|Cancer Innovation Fund (CIF)24||A proposal to delink R&D costs from drug and vaccine prices in the case of cancer. Proposed by various actors in 2008, 2009, 2014 and 2017.||Currently under discussion.|
|Medical Innovation Prize Fund (MIPF)25||A proposal for a compulsory fund to replace the monopoly rights system in the US and remunerate innovators on the basis of the health impact they create. Presented by Bernie Sanders to the House of Representatives in 2005 and the Senate in 2007, 2011, 2013 and 2017.||Currently under discussion.|
|Health Impact Fund (HIF)26||A proposal to create an optional fund which would remunerate medical R&D according to health impact. Proposed by Hollis and Pogge in 2008.||Discussed largely in academic circles.|
|Global framework for essential health R&D27||A series of proposals to the WHO to create a global framework committing states to contribute a certain level of funding into a pooled fund, which would be disbursed in a variety of ways including remuneration rights. The ‘global framework’ in particular refers to a 2006 resolution, but here shall be used as an umbrella term for the process relating to such proposals which began in 2005, included the 2008 global strategy and plan of action on medical R&D funding and coordination and culminated in 2012.||A process which still has repercussions today but whose vision has not been fully realised. There is still no global pooled fund.|
|PDP+ Fund28||A proposal for a fund for R&D into neglected diseases, which awards remuneration to innovators on condition of pro-access measures. Proposed by Novartis, the George Institute, and IAVI in 2010.||A one-off proposal.|
|Fund for Research and Development in Neglected Diseases (FRIND)29||A proposal for an optional fund for R&D into neglected diseases which awards remuneration to innovators provided that their drugs are sold affordably. Proposed by Novartis to the EWG in 2009 and the CEWG in 2011.||A one-off proposal.|
|Australian Democrats Prize Proposal30||An optional, international public good patent scheme, where innovators are rewarded from a fund in relation to health impact. Proposed in 2007 by the Australian Democrats.||A one-off proposal.|
Moreover, there is considerable current interest in remuneration rights proposals. Two proposals in particular are currently under consideration. MIPF was raised again by Sanders in March 2017, and has been referred to the Senate’s Committee on Health, Education, Labor, and Pensions.31 Meanwhile, a CIF proposal has been under discussion in 2017. This led in May to a WHO resolution on cancer, which contains many actions including a commitment to a feasibility study into full delinkage.32 With this current momentum, now is a good time to build consensus and raise the profile of remuneration rights as a possible funding mechanism for medical R&D.
It is important to survey the criticisms that have been made of remuneration rights proposals, to avoid the issues they raise. It is however striking that most of the objections made are at a detailed level. No-one seems to dispute academically that theoretically a remuneration rights system would improve access, innovation and incentives: there is simply disagreement on the feasibility of such a system. Because criticisms tend to focus on detail, most of them do not apply to every version of remuneration rights proposals. For instance, the problem of influence over the selection procedure,33 while potentially serious for MIPF, is much less grave for HIF, which uses a single technical measure to allocate funding. Similarly, the difficulty of setting the level of funding is alleviated under the HIF proposal because the fund is voluntary, so prices would be market regulated.34 Other proposals like CIF do not yet have a concrete form, and could steer around such problems.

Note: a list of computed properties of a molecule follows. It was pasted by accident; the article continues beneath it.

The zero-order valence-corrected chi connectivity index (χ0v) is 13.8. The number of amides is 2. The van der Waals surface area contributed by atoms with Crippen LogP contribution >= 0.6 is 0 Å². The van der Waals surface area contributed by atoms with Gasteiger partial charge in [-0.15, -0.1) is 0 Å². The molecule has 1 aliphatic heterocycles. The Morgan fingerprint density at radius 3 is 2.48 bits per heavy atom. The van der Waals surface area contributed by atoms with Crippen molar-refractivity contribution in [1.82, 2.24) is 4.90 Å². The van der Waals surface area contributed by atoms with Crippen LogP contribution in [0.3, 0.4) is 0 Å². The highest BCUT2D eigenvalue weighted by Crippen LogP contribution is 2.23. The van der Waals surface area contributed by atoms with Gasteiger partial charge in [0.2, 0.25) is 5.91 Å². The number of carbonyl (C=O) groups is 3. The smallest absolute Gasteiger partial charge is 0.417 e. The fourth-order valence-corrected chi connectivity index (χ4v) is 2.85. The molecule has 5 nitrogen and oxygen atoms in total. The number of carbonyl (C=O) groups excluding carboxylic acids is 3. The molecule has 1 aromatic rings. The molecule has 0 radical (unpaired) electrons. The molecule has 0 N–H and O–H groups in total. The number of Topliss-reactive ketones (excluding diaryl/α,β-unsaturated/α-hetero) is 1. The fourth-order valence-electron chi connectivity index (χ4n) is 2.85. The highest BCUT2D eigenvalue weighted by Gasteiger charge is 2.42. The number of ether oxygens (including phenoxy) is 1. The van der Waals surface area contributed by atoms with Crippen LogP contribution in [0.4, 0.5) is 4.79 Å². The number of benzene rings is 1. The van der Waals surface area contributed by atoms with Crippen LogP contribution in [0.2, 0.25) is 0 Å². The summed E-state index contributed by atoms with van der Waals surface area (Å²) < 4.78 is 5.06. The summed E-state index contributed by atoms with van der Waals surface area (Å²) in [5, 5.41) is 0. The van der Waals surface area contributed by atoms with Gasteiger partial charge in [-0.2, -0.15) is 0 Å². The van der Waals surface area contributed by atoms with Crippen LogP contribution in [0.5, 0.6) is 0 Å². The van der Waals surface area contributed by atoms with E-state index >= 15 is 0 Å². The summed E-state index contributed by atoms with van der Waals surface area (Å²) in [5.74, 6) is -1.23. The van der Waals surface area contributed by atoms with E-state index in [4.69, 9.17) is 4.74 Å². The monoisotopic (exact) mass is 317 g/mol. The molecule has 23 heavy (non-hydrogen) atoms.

There are also a cluster of criticisms surrounding governance, some of which can be set to one side, while others require further investigation. Remuneration rights systems are sometimes criticised because they require complex new administrative structures.35 As the patent system itself is hugely complex to administer, this does not seem like a fair standard to hold an alternative proposal to. Another related criticism is that a remuneration rights fund would be expensive to run.36 Figures are not usually given to substantiate this claim or make clear to what remuneration rights systems are being compared unfavourably. Given that the efficiency savings of such a fund are estimated to be high,37 this criticism also seems safe to put to one side. A final general criticism is that the governance structures required for a remuneration rights system are underdeveloped.38 HIF lays out a rough structure of advisory boards, MIPF proposes six expert committees, and CIF has not got to this stage yet. Nevertheless, it seems clear that further work is needed on governance, as coalitions are built and a more concrete system becomes feasible. We return to this issue of governance below in discussing implementation issues.